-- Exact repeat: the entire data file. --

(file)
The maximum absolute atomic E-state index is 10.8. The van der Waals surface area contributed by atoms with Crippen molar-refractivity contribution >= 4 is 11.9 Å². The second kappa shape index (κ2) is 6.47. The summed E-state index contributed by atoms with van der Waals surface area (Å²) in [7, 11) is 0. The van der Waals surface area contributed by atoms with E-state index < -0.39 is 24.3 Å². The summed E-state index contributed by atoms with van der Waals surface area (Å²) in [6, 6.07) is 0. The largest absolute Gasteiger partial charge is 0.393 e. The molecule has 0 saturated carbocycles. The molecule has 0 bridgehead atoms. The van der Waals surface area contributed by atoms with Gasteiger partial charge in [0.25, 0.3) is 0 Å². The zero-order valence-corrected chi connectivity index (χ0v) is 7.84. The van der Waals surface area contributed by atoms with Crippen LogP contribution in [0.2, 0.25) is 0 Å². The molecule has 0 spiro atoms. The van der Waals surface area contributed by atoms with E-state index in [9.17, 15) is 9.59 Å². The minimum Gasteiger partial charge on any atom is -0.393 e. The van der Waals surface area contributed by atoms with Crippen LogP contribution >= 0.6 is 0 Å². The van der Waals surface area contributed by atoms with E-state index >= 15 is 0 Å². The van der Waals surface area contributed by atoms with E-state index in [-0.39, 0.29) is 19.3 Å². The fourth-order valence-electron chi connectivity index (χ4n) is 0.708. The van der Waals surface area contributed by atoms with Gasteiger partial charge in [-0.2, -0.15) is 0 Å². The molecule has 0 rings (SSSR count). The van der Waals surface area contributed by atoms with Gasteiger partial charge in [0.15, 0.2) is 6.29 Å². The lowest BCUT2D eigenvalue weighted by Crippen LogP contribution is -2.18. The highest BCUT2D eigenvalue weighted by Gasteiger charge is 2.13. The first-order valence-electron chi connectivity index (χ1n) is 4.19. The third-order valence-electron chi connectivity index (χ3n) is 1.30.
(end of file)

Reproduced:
The maximum absolute atomic E-state index is 10.8. The van der Waals surface area contributed by atoms with Crippen molar-refractivity contribution >= 4 is 11.9 Å². The second kappa shape index (κ2) is 6.47. The summed E-state index contributed by atoms with van der Waals surface area (Å²) in [7, 11) is 0. The van der Waals surface area contributed by atoms with E-state index < -0.39 is 24.3 Å². The summed E-state index contributed by atoms with van der Waals surface area (Å²) in [6, 6.07) is 0. The largest absolute Gasteiger partial charge is 0.393 e. The molecule has 0 saturated carbocycles. The molecule has 0 bridgehead atoms. The van der Waals surface area contributed by atoms with Gasteiger partial charge in [0.25, 0.3) is 0 Å². The zero-order valence-corrected chi connectivity index (χ0v) is 7.84. The van der Waals surface area contributed by atoms with Crippen LogP contribution in [0.2, 0.25) is 0 Å². The molecule has 0 spiro atoms. The van der Waals surface area contributed by atoms with E-state index in [9.17, 15) is 9.59 Å². The minimum Gasteiger partial charge on any atom is -0.393 e. The van der Waals surface area contributed by atoms with Crippen LogP contribution >= 0.6 is 0 Å². The van der Waals surface area contributed by atoms with E-state index >= 15 is 0 Å². The van der Waals surface area contributed by atoms with E-state index in [-0.39, 0.29) is 19.3 Å². The fourth-order valence-electron chi connectivity index (χ4n) is 0.708. The van der Waals surface area contributed by atoms with Gasteiger partial charge in [-0.2, -0.15) is 0 Å². The molecule has 0 rings (SSSR count). The van der Waals surface area contributed by atoms with Gasteiger partial charge in [0.15, 0.2) is 6.29 Å². The lowest BCUT2D eigenvalue weighted by Crippen LogP contribution is -2.18. The highest BCUT2D eigenvalue weighted by Gasteiger charge is 2.13. The first-order valence-electron chi connectivity index (χ1n) is 4.19. The third-order valence-electron chi connectivity index (χ3n) is 1.30.